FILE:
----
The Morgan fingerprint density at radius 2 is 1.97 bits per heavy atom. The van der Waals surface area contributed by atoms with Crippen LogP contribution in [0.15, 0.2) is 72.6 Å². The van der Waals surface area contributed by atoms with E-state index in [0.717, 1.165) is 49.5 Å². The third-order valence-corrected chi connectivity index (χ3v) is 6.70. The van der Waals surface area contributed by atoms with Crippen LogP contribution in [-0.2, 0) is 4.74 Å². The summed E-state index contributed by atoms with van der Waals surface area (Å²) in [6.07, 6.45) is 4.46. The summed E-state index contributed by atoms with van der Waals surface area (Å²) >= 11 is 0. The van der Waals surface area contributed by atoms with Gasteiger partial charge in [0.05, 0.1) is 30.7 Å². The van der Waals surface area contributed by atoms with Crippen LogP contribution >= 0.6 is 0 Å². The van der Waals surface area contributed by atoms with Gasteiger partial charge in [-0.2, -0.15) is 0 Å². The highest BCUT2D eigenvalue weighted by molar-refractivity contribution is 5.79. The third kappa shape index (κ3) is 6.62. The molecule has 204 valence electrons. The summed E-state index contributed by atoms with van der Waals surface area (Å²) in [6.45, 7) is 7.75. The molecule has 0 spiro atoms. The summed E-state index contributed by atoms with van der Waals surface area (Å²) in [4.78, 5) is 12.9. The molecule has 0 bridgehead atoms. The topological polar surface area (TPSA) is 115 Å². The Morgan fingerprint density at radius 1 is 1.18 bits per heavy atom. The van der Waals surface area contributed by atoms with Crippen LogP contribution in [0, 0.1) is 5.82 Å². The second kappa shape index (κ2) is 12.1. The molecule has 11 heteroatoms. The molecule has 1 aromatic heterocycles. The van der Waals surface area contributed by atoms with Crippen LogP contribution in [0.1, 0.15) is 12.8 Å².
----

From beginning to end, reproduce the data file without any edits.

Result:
The Morgan fingerprint density at radius 2 is 1.97 bits per heavy atom. The van der Waals surface area contributed by atoms with Crippen LogP contribution in [0.15, 0.2) is 72.6 Å². The van der Waals surface area contributed by atoms with E-state index in [0.717, 1.165) is 49.5 Å². The third-order valence-corrected chi connectivity index (χ3v) is 6.70. The van der Waals surface area contributed by atoms with Crippen LogP contribution in [-0.2, 0) is 4.74 Å². The summed E-state index contributed by atoms with van der Waals surface area (Å²) in [6.07, 6.45) is 4.46. The summed E-state index contributed by atoms with van der Waals surface area (Å²) >= 11 is 0. The van der Waals surface area contributed by atoms with Gasteiger partial charge in [0.05, 0.1) is 30.7 Å². The van der Waals surface area contributed by atoms with Crippen LogP contribution >= 0.6 is 0 Å². The van der Waals surface area contributed by atoms with Gasteiger partial charge in [-0.2, -0.15) is 0 Å². The highest BCUT2D eigenvalue weighted by molar-refractivity contribution is 5.79. The third kappa shape index (κ3) is 6.62. The molecule has 204 valence electrons. The summed E-state index contributed by atoms with van der Waals surface area (Å²) in [6.45, 7) is 7.75. The molecule has 0 spiro atoms. The summed E-state index contributed by atoms with van der Waals surface area (Å²) in [4.78, 5) is 12.9. The molecule has 0 bridgehead atoms. The topological polar surface area (TPSA) is 115 Å². The Morgan fingerprint density at radius 1 is 1.18 bits per heavy atom. The van der Waals surface area contributed by atoms with Crippen LogP contribution in [0, 0.1) is 5.82 Å². The second kappa shape index (κ2) is 12.1. The molecule has 11 heteroatoms. The molecule has 1 aromatic heterocycles. The van der Waals surface area contributed by atoms with Crippen LogP contribution in [0.1, 0.15) is 12.8 Å².